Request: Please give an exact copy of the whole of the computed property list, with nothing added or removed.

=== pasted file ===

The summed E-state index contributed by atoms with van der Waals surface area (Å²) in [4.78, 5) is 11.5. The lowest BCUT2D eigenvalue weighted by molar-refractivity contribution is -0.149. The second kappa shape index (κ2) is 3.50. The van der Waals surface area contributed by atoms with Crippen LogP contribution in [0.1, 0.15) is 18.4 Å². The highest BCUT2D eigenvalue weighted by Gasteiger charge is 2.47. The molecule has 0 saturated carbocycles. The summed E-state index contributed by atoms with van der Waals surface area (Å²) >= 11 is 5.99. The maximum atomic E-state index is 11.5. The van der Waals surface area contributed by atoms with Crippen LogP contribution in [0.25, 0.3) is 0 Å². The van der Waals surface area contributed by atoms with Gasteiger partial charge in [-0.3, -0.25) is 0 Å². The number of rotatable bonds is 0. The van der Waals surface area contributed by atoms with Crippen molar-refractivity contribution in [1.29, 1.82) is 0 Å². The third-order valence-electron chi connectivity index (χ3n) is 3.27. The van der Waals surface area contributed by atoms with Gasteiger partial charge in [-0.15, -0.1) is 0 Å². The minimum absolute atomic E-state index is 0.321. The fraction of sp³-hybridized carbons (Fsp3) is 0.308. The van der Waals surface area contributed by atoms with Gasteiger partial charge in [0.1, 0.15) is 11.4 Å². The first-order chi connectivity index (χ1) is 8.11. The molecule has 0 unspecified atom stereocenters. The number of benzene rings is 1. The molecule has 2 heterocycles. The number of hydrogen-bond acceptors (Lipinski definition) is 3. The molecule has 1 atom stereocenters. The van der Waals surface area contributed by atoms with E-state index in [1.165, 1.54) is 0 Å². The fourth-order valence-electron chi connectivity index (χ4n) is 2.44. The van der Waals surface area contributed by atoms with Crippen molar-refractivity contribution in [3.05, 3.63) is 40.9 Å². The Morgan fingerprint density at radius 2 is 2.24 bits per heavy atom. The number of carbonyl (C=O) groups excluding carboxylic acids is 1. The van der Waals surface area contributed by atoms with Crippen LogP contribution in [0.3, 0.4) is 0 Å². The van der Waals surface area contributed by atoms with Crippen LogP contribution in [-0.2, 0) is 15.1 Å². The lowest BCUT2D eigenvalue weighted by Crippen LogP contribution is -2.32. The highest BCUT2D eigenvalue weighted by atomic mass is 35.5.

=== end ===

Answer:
The summed E-state index contributed by atoms with van der Waals surface area (Å²) in [4.78, 5) is 11.5. The lowest BCUT2D eigenvalue weighted by molar-refractivity contribution is -0.149. The second kappa shape index (κ2) is 3.50. The van der Waals surface area contributed by atoms with Crippen LogP contribution in [0.1, 0.15) is 18.4 Å². The highest BCUT2D eigenvalue weighted by Gasteiger charge is 2.47. The molecule has 0 saturated carbocycles. The summed E-state index contributed by atoms with van der Waals surface area (Å²) >= 11 is 5.99. The maximum atomic E-state index is 11.5. The van der Waals surface area contributed by atoms with Crippen LogP contribution in [0.25, 0.3) is 0 Å². The van der Waals surface area contributed by atoms with Gasteiger partial charge in [-0.3, -0.25) is 0 Å². The number of rotatable bonds is 0. The van der Waals surface area contributed by atoms with Crippen molar-refractivity contribution in [1.29, 1.82) is 0 Å². The third-order valence-electron chi connectivity index (χ3n) is 3.27. The van der Waals surface area contributed by atoms with Gasteiger partial charge in [-0.15, -0.1) is 0 Å². The minimum absolute atomic E-state index is 0.321. The fraction of sp³-hybridized carbons (Fsp3) is 0.308. The van der Waals surface area contributed by atoms with Gasteiger partial charge in [0.1, 0.15) is 11.4 Å². The first-order chi connectivity index (χ1) is 8.11. The molecule has 0 unspecified atom stereocenters. The number of benzene rings is 1. The molecule has 2 heterocycles. The number of hydrogen-bond acceptors (Lipinski definition) is 3. The molecule has 1 atom stereocenters. The van der Waals surface area contributed by atoms with E-state index in [1.165, 1.54) is 0 Å². The fourth-order valence-electron chi connectivity index (χ4n) is 2.44. The van der Waals surface area contributed by atoms with Crippen molar-refractivity contribution in [3.05, 3.63) is 40.9 Å². The Morgan fingerprint density at radius 2 is 2.24 bits per heavy atom. The number of carbonyl (C=O) groups excluding carboxylic acids is 1. The van der Waals surface area contributed by atoms with Crippen LogP contribution in [0.3, 0.4) is 0 Å². The van der Waals surface area contributed by atoms with Crippen LogP contribution in [-0.2, 0) is 15.1 Å². The lowest BCUT2D eigenvalue weighted by Crippen LogP contribution is -2.32. The highest BCUT2D eigenvalue weighted by atomic mass is 35.5.